Automatic field boundary detection

Automatic field boundary detection is an approach aimed at efficiently identifying and delineating the outlines of agricultural fields. This technology is typically powered by advanced algorithms analyzing satellite or aerial imagery with the goal to detect the outlines of fields automatically for more accurate field management, monitoring and planning.
With the rapid advancements in remote sensing and geospatial technologies, automatic detection offers immense benefits in terms of streamlining operations from irrigation planning to harvest scheduling. By detecting accurate field boundaries, farmers can optimize the use of resources, reduce overlap in activities like planting or spraying, and improve overall farm productivity.
For instance, the field boundary detection solution by EOSDA showcases the layout of croplands across various regions and nations but does so in a cost-effective manner. This is invaluable to governments and administrative entities, empowering them to allocate subsidies wisely, maintain a real-time pulse on crop health and conditions, and closely monitor the productivity of agricultural lands.
With EOSDA's precise field boundary maps at the forefront, stakeholders can build comprehensive databases, capturing data points ranging from crop rotation cycles to chlorophyll concentrations, enhancing informed decision-making in the agricultural sector.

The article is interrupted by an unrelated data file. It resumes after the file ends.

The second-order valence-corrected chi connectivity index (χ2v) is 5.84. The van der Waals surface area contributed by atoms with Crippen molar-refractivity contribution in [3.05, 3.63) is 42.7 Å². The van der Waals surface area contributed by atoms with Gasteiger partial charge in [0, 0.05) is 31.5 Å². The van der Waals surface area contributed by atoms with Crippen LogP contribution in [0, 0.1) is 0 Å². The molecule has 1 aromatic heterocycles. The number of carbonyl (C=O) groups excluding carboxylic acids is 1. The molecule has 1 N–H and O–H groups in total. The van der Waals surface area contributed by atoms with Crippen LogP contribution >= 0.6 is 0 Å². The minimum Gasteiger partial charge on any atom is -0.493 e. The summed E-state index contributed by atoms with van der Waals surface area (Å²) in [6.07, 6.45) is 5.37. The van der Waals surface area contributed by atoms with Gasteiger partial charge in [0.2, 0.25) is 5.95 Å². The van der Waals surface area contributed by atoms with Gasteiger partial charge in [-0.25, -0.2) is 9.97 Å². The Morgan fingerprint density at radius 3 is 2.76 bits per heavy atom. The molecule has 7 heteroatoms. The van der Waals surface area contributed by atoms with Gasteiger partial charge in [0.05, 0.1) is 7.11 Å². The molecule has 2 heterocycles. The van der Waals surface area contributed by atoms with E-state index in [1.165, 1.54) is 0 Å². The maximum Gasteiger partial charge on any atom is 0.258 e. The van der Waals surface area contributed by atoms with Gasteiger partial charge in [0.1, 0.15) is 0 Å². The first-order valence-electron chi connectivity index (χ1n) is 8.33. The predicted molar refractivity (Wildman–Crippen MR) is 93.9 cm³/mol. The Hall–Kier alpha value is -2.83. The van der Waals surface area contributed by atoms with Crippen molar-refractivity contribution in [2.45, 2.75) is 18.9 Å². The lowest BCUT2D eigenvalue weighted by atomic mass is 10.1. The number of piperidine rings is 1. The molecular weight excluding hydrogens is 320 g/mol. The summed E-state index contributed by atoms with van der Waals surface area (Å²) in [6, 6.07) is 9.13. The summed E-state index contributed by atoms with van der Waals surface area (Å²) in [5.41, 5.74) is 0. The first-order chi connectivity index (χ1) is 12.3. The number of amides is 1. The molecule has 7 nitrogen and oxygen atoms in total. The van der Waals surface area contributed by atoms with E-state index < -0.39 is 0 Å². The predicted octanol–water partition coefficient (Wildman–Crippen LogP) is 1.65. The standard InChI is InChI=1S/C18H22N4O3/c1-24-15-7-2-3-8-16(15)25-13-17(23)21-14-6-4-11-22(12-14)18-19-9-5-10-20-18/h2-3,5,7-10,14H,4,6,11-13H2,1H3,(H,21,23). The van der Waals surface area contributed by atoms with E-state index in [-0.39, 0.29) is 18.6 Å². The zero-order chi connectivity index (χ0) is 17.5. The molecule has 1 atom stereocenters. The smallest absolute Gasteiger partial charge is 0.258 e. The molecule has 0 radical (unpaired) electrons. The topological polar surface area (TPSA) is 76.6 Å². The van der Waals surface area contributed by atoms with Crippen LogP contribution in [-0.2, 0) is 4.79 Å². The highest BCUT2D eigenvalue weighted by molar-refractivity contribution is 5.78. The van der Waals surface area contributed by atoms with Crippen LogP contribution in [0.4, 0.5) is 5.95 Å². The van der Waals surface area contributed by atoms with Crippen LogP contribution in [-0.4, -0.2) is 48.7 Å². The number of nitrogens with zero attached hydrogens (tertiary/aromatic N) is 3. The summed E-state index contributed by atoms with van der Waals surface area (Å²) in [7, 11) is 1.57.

As the world's population continues to grow, food security is getting more and more crucial. That is why utilizing automation and geospatial data analysis in agriculture is not just about increasing production, but also optimizing it. Today, satellite data helps producers oversee the entire agricultural process. And as such data becomes more affordable and easily accessible, the lines between satellite and aerial photography are getting blurred, allosing precision farming to shape the future where farmers produce more effectively while preserving resources.

About The Author

Tatiana Vasiltsova is a lifelong eco-activist. Her expertise covers satellite monitoring of natural and man-made landscapes and detection of changes in surface characteristics. Tatyana is a Ph.D. student in information technology and has an impressive list of technical publications.